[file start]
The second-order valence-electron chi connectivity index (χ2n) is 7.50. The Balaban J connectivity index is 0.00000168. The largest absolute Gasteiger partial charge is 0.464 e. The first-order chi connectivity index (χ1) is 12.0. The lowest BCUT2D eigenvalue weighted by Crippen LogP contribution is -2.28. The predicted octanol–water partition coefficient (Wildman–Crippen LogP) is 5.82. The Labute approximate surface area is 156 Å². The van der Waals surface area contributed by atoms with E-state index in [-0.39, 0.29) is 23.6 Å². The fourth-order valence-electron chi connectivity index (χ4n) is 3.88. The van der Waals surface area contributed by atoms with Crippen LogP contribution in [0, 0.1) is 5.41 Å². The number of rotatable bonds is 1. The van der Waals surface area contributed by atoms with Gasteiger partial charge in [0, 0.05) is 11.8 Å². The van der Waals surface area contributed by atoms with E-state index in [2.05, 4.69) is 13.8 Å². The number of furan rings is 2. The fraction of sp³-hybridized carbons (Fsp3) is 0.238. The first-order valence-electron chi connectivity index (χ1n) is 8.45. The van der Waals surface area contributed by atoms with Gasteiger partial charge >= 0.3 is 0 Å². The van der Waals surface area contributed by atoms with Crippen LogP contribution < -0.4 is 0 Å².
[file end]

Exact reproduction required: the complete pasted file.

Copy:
The second-order valence-electron chi connectivity index (χ2n) is 7.50. The Balaban J connectivity index is 0.00000168. The largest absolute Gasteiger partial charge is 0.464 e. The first-order chi connectivity index (χ1) is 12.0. The lowest BCUT2D eigenvalue weighted by Crippen LogP contribution is -2.28. The predicted octanol–water partition coefficient (Wildman–Crippen LogP) is 5.82. The Labute approximate surface area is 156 Å². The van der Waals surface area contributed by atoms with E-state index in [-0.39, 0.29) is 23.6 Å². The fourth-order valence-electron chi connectivity index (χ4n) is 3.88. The van der Waals surface area contributed by atoms with Crippen LogP contribution in [0, 0.1) is 5.41 Å². The number of rotatable bonds is 1. The van der Waals surface area contributed by atoms with Gasteiger partial charge in [0, 0.05) is 11.8 Å². The van der Waals surface area contributed by atoms with E-state index in [2.05, 4.69) is 13.8 Å². The number of furan rings is 2. The fraction of sp³-hybridized carbons (Fsp3) is 0.238. The first-order valence-electron chi connectivity index (χ1n) is 8.45. The van der Waals surface area contributed by atoms with Gasteiger partial charge >= 0.3 is 0 Å². The van der Waals surface area contributed by atoms with Crippen LogP contribution < -0.4 is 0 Å².